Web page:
The last day is upon us! As I mentioned in the last post, our stay in the lovely 8-room Mount Toxaway Inn left us a little bit further from home than I had planned. We covered 360 miles on Saturday. It was a long, good day of riding, but we made it home just before sunset.
We decided to head north to pick up the Blue Ridge Parkway. Neither of us had ever been on two wheels on the parkway, and that would set us up to go through Cherokee and the Great Smokey Mountains, and give us a decent route home.
Mount Toxaway Inn. Despite the feelings of murder, it turned out pretty nice!
So we load up the bikes in the morning and hit the road. John saved me a little bit of hot water. I couldn’t complain. It was more than we would have had on the side of the road with the bears!
The climb out was great. There was almost no traffic. These were ideal motorcycle roads far enough off the beaten path that we could really enjoy them. Tons of ascents and descents kept things interesting. Lots of road-side creeks and bluffs. I hope I can live near a place like this at some point in my life!
The morning was uneventful. We made good time to the Parkway.
North on NC215
Climbing the Parkway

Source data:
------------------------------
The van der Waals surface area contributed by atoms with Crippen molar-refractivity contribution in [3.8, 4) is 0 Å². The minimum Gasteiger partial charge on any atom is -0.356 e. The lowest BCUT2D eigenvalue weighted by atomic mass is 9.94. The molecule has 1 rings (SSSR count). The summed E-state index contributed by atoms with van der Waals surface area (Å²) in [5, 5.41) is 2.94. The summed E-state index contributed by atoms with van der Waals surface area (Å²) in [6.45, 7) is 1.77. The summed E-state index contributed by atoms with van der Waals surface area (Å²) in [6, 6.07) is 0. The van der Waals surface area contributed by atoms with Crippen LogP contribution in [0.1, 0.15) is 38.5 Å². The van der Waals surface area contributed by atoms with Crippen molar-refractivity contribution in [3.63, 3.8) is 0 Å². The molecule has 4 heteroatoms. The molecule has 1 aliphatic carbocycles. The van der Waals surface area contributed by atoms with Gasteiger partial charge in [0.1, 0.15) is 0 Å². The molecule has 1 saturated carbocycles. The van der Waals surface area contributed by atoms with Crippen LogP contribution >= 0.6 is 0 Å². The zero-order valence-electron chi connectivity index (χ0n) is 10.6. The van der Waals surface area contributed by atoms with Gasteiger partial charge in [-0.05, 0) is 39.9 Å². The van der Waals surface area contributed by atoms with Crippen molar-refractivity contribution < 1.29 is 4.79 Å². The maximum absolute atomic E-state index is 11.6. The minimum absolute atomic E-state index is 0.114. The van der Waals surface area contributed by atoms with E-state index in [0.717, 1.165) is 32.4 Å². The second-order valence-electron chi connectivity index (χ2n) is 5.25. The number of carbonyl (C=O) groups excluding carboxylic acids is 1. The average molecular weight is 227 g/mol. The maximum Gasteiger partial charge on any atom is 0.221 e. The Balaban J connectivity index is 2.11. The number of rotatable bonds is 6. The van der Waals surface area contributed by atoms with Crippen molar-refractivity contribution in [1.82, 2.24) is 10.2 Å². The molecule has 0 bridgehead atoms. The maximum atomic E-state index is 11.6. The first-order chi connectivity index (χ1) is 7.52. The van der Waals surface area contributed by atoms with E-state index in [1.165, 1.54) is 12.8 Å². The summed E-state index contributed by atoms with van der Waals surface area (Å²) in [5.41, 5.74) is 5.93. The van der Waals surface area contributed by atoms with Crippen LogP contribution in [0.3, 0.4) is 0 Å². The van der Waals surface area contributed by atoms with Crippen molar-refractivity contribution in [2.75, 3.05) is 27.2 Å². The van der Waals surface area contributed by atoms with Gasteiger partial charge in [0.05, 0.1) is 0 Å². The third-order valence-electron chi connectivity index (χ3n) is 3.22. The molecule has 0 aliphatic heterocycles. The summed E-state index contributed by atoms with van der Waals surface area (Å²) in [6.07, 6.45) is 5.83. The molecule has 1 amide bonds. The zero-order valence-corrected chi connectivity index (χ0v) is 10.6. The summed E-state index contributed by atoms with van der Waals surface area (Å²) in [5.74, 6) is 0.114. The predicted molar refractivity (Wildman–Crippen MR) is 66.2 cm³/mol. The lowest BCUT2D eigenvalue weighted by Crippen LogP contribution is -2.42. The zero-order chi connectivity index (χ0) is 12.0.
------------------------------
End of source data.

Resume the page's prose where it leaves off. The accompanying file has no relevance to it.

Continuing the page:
By the way, in case you’re curious about the pictures… Most of them came from my GoPro Hero2. I tried something new this trip. I mounted it to my left auxiliary driving light. That gave it a pretty close shot at the road. For most of the run, I had it set to take a still photo every 10 seconds. The battery seems to last longer this way, and honestly it’s easier to sort through 4,000 stills than it is to watch 4 hours of video to see the good moments.
We stopped at the Cowee Mountains Overlook, elevation 5,950 feet. (Does that make the Strom a member of the mile-high club?)
A nice couple in a BMW convertible was there and told us which overlooks to make sure we stopped in. He said this was his favorite, but that everybody s topped at the highest point on the road, which was the next overlook on the left. So of course, we had to head up there and document the process, right? Pics or it didn’t happen!
We stopped for a few minutes at the peak and then got back on the road. After all, there’s still a long way to Nashville!
This was one of my favorite parts of the trip. The combination of being well-rested and comfortable from three days of riding just made everything “click.” The Parkway has a low speed limit (45mph through here). That, combined with gentle curves and high quality road made it a really “zen” ride.
The road did throw one curve-ball at us. We were zipping along pretty good and came up on a sign that said “TUNNEL” — and before we knew it, we were in it. It wouldn’t have been a problem if it was one that you could see through to the other side, or if I wasn’t wearing sunglasses, or if I didn’t have my sun visor down…
In hindsight, I should have stood on the brakes to get my sunglasses off! Once I got inside, I couldn’t see anything except the yellow line right in front of the bike. I remembered really, really hoping that there weren’t any bicycles or critters in there. That wouldn’t have ended well.
I can see the light at the end of the tunnel! It’s not a train!!